OOS 11-9 - Approaches to understand how ecoclimate teleconnections create coupling in ecosystem services across space

Tuesday, August 8, 2017: 10:50 AM
Portland Blrm 258, Oregon Convention Center
Laura Lopez-Hoffman, Udall Center for Studies in Public; School of Natural Resources and Environment, University of Arizona, Tucson, AZ, David D. Breshears, School of Natural Resources and the Environment, University of Arizona, Tucson, AZ, Abigail L. S. Swann, Department of Atmospheric Sciences and Department of Biology, University of Washington, Seattle, WA, Darius J. Semmens, Rocky Mountain Geographic Science Center, United States Geological Survey, Denver, CO and Jay E. Diffendorfer, Geosciences and Environmental Change Science Center, United States Geological Survey, Denver, CO

In natural systems, processes such as the transport of material and energy, flows of water, and species migration and dispersal often couple distant locations. For example, in ecoclimate teleconnections, vegetation change in one place affects not only the local microclimate, but also vegetation in a distal location. Within complex, coupled natural-human (CNH) systems, the drivers of environmental change in one location can have profound effects on ecosystem services in distant locations. While scholars recognize the phenomena of spatial linkages, or telecouplings, most studies of CNH systems have treated distal forces as exogenous variables. The telecoupling framework articulated by Liu et al. (2013) constitutes an important conceptual framework to understand interactions in CNH systems across space. However, to extend this framework to an understanding of how ecoclimate teleconnections link natural and human processes across space requires the ability to identify and quantify telecouplings.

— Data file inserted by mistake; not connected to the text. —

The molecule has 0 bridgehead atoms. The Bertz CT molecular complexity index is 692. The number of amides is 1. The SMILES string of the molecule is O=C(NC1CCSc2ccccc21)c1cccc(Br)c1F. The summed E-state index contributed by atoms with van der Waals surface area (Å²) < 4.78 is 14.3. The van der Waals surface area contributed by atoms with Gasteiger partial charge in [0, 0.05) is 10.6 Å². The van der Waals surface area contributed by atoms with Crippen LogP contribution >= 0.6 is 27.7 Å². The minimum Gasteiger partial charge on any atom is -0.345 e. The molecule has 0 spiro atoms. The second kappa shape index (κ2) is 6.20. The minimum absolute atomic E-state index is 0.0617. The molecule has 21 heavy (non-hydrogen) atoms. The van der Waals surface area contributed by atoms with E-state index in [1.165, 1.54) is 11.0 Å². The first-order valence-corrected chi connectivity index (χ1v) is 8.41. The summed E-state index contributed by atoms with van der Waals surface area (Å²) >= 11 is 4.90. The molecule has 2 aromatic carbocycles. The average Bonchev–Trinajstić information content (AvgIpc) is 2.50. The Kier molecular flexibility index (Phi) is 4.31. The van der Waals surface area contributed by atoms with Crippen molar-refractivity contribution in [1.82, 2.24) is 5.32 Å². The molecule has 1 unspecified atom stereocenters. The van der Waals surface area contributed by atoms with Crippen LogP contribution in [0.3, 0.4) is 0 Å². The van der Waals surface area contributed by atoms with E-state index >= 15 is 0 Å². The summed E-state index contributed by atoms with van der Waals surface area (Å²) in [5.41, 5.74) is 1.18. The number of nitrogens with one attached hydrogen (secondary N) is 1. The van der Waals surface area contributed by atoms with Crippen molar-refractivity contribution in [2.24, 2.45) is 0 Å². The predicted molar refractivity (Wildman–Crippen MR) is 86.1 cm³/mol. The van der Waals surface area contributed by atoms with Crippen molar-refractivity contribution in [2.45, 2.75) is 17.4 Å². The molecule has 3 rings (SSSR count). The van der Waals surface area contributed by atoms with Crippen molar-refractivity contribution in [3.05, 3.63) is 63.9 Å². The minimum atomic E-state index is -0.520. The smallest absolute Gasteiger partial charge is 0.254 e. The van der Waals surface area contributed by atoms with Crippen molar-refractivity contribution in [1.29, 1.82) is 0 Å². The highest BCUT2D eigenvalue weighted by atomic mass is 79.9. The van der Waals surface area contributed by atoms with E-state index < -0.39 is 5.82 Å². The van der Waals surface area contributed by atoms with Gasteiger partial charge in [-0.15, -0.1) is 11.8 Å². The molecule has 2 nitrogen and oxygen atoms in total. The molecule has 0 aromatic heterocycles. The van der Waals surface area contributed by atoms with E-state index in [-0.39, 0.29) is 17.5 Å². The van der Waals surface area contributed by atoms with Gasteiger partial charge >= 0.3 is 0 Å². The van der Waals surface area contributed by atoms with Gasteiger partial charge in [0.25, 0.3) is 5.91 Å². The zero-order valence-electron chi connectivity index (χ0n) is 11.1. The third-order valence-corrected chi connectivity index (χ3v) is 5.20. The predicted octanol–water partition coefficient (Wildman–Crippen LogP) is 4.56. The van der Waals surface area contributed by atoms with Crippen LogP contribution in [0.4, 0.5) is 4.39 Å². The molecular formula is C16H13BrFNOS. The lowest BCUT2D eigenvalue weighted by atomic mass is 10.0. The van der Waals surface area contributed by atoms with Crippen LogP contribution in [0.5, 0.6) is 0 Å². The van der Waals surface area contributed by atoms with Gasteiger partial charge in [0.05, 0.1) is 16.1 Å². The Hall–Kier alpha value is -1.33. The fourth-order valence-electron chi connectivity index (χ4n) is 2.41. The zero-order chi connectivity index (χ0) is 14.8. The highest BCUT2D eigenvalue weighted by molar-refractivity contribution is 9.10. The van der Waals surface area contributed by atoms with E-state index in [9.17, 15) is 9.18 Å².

To overcome this hurdle, we suggest operational tools to measure the flow and value of telecoupled ecosystem service benefits in systems with ecoclimate teleconnections. The tools are based on the spatial subsidies approach that was developed to assess telecoupling in the CNH systems of migratory species. The approach is called spatial subsidies because people in areas where a migratory species provides the most ecosystem service benefits may in effect be subsidized by the habitat conservation efforts of people in the areas of most critical habitat.
Similarly, actions to conserve forests and vegetation in one location may subsidize ecosystem service users in other locations through ecoclimate teleconnections. Here, we consider telecouplings related to forest dieback and suggest ways to quantify the impact of forest dieback in one location on ecosystem services and human well-being in other locations.